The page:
Robstur said he was interested in meeting someone who was pro-abortion to find “mutual understanding on [these] issues.” I am pro-choice, not really pro-abortion, and I doubt there are really many people who actually advocate abortion in preferrance to childbirth. To me, there is no act more sacred than giving birth. However, birth is only one moment in a person’s life. If an unwanted child is born, chances are s/he will abused or neglected. This is the population that most often (but not always) grows up to harm others. If you, an anti-abortionist, are willing to take responsiblity for the fetus you prevent being aborted, then I say go for it. Adopt that child and make sure s/he grows up loved. However, I must warn you, I have seen adopted children with birth defects caused by drug and alcohol abuse. They are often learning disabled, and some of them have deficiencies in their frontal lobes, where moral thinking takes place. They have to be medicated their whole lives so they don’t hurt anyone. Often they need to live in tax- supported homes where they can be monitored consistantly. I know a pastor and his wife who adopted an unwanted baby. By the time this little girl was five, they discovered she had no ability for attachment -or love-. She was unruly, to say the least, and turned on her adopted parents. After several agonizing years and spending lots of money on specialists, they finally had to ‘divorce’ themselves from her. It was the only way they could save the sanity of the rest of their family. They had three children of their own, and wanted to practice their belief in pro-life. I commend them for their effort. On the other side of the issue, I know of a woman who got pregnant during a mescaline ‘high’ when she was 18. She was a Christian (a confused one) and when she discovered that her late period was not a malfunction of her body that no amount of bromo-quinine or megadoses of aspirin would get rid of, she prayed for help. A ‘preacher’s kid’ helped her by getting an address from his mother. In those days, abortions were illegal in Michigan, so she had to go to Canada. She made the appointment, prayed for help, and stuck out her thumb. She was in western Michigan and had to travel to Quebec, across state. She made it there in two rides. The first one took her to Flint, where a couple of ‘hippies’ picked her up and when they learned of her problem, drove a hundred miles out of their way to take her where she needed to go, with no thought of getting paid other than doing a good deed. God not only helped her get to the clinic, He stuck with her while she underwent the procedure. By that time she was four months pregnant, so she was given a saline solution to promote contractions. Being young, naive, and alone, she was terrified of the changes happening in her body. I’m sure some of you think she deserved the pain she endured, but once again, her prayers were answered. Another woman in that clinic, who was there because her body couldn’t carry a pregnancy past four months, understood the girl’s pain, and wrapping her arms around her, she offered comfort and advice. The woman who told me this story was convinced that God helped her, and she turned around her life. She gave up the drugs and took up serving God. Years later, she married a man and raised four beautiful children, whom she loves dearly.>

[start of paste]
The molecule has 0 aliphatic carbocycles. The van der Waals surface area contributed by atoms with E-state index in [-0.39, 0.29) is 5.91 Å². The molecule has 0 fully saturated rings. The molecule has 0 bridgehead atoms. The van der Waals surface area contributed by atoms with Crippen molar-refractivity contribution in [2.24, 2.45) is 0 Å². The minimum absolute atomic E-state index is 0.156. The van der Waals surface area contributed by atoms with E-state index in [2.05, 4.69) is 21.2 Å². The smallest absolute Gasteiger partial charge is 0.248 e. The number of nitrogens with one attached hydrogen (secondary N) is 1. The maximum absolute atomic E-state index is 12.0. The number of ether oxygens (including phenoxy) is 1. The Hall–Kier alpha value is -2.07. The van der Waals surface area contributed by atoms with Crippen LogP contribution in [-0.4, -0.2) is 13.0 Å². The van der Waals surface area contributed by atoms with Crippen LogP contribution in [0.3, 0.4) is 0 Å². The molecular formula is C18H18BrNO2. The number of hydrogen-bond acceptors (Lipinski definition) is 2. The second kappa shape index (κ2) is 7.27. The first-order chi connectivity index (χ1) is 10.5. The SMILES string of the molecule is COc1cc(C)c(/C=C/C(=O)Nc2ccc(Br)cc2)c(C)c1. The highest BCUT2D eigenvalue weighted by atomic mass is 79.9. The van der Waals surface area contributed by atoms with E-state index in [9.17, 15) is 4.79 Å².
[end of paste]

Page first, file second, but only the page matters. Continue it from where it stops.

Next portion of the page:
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Robstur